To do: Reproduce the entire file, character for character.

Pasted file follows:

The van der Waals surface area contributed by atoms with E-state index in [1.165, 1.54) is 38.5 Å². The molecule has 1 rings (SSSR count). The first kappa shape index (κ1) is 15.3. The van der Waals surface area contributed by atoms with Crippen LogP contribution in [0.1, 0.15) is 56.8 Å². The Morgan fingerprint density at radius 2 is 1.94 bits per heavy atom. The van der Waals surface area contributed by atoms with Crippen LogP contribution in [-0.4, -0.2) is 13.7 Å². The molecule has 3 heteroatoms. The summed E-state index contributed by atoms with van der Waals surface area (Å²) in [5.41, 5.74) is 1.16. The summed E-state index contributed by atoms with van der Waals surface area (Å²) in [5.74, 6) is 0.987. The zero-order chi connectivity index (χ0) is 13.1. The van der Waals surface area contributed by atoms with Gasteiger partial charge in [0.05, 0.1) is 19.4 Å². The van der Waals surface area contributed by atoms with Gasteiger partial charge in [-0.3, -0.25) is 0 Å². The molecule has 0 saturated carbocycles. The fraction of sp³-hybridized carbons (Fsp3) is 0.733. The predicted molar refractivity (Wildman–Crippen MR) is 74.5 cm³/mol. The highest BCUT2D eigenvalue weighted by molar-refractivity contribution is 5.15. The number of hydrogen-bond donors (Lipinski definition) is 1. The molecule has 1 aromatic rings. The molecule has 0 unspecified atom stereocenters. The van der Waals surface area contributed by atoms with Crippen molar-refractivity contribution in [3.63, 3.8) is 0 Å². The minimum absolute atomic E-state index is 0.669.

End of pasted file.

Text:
The van der Waals surface area contributed by atoms with E-state index in [1.165, 1.54) is 38.5 Å². The molecule has 1 rings (SSSR count). The first kappa shape index (κ1) is 15.3. The van der Waals surface area contributed by atoms with Crippen LogP contribution in [0.1, 0.15) is 56.8 Å². The Morgan fingerprint density at radius 2 is 1.94 bits per heavy atom. The van der Waals surface area contributed by atoms with Crippen LogP contribution in [-0.4, -0.2) is 13.7 Å². The molecule has 3 heteroatoms. The summed E-state index contributed by atoms with van der Waals surface area (Å²) in [5.41, 5.74) is 1.16. The summed E-state index contributed by atoms with van der Waals surface area (Å²) in [5.74, 6) is 0.987. The zero-order chi connectivity index (χ0) is 13.1. The van der Waals surface area contributed by atoms with Gasteiger partial charge in [0.05, 0.1) is 19.4 Å². The van der Waals surface area contributed by atoms with Gasteiger partial charge in [-0.3, -0.25) is 0 Å². The molecule has 0 saturated carbocycles. The fraction of sp³-hybridized carbons (Fsp3) is 0.733. The predicted molar refractivity (Wildman–Crippen MR) is 74.5 cm³/mol. The highest BCUT2D eigenvalue weighted by molar-refractivity contribution is 5.15. The number of hydrogen-bond donors (Lipinski definition) is 1. The molecule has 1 aromatic rings. The molecule has 0 unspecified atom stereocenters. The van der Waals surface area contributed by atoms with Crippen molar-refractivity contribution in [3.63, 3.8) is 0 Å². The minimum absolute atomic E-state index is 0.669.